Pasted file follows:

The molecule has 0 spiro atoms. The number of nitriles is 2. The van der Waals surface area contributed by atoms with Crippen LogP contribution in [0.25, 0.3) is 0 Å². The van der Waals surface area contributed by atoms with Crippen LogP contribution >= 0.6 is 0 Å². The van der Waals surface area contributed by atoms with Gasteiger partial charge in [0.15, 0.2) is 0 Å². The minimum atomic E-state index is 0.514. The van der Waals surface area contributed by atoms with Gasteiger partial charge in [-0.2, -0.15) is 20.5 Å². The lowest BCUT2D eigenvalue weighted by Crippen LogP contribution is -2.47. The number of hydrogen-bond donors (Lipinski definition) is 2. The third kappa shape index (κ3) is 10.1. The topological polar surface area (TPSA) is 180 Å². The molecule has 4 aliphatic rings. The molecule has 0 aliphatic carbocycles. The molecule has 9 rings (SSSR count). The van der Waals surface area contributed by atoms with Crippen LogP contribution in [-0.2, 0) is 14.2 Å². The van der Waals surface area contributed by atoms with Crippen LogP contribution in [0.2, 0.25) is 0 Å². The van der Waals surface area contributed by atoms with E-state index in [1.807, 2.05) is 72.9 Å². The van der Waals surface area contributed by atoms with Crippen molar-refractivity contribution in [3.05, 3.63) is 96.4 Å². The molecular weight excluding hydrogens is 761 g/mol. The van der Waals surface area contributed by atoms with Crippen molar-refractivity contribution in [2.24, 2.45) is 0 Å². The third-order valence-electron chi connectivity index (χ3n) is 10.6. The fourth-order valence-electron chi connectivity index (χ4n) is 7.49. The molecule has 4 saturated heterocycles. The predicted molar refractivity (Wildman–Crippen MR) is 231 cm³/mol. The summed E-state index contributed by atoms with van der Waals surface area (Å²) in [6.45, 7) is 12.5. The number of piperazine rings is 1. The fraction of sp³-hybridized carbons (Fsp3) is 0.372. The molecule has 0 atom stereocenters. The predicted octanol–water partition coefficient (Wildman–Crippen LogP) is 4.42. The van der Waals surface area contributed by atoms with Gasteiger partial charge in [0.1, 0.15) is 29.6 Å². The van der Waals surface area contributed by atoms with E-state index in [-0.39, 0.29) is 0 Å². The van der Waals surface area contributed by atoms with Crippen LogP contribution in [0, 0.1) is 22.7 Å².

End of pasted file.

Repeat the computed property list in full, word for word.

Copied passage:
The molecule has 0 spiro atoms. The number of nitriles is 2. The van der Waals surface area contributed by atoms with Crippen LogP contribution in [0.25, 0.3) is 0 Å². The van der Waals surface area contributed by atoms with Crippen LogP contribution >= 0.6 is 0 Å². The van der Waals surface area contributed by atoms with Gasteiger partial charge in [0.15, 0.2) is 0 Å². The minimum atomic E-state index is 0.514. The van der Waals surface area contributed by atoms with Gasteiger partial charge in [-0.2, -0.15) is 20.5 Å². The lowest BCUT2D eigenvalue weighted by Crippen LogP contribution is -2.47. The number of hydrogen-bond donors (Lipinski definition) is 2. The third kappa shape index (κ3) is 10.1. The topological polar surface area (TPSA) is 180 Å². The molecule has 4 aliphatic rings. The molecule has 0 aliphatic carbocycles. The molecule has 9 rings (SSSR count). The van der Waals surface area contributed by atoms with Crippen LogP contribution in [-0.2, 0) is 14.2 Å². The van der Waals surface area contributed by atoms with Crippen LogP contribution in [0.2, 0.25) is 0 Å². The van der Waals surface area contributed by atoms with E-state index in [1.807, 2.05) is 72.9 Å². The van der Waals surface area contributed by atoms with Crippen molar-refractivity contribution in [3.05, 3.63) is 96.4 Å². The molecular weight excluding hydrogens is 761 g/mol. The van der Waals surface area contributed by atoms with Crippen molar-refractivity contribution in [2.24, 2.45) is 0 Å². The third-order valence-electron chi connectivity index (χ3n) is 10.6. The fourth-order valence-electron chi connectivity index (χ4n) is 7.49. The molecule has 4 saturated heterocycles. The predicted molar refractivity (Wildman–Crippen MR) is 231 cm³/mol. The summed E-state index contributed by atoms with van der Waals surface area (Å²) in [6.45, 7) is 12.5. The number of piperazine rings is 1. The fraction of sp³-hybridized carbons (Fsp3) is 0.372. The molecule has 0 atom stereocenters. The predicted octanol–water partition coefficient (Wildman–Crippen LogP) is 4.42. The van der Waals surface area contributed by atoms with Gasteiger partial charge in [0.1, 0.15) is 29.6 Å². The van der Waals surface area contributed by atoms with E-state index in [-0.39, 0.29) is 0 Å². The van der Waals surface area contributed by atoms with Crippen LogP contribution in [0, 0.1) is 22.7 Å².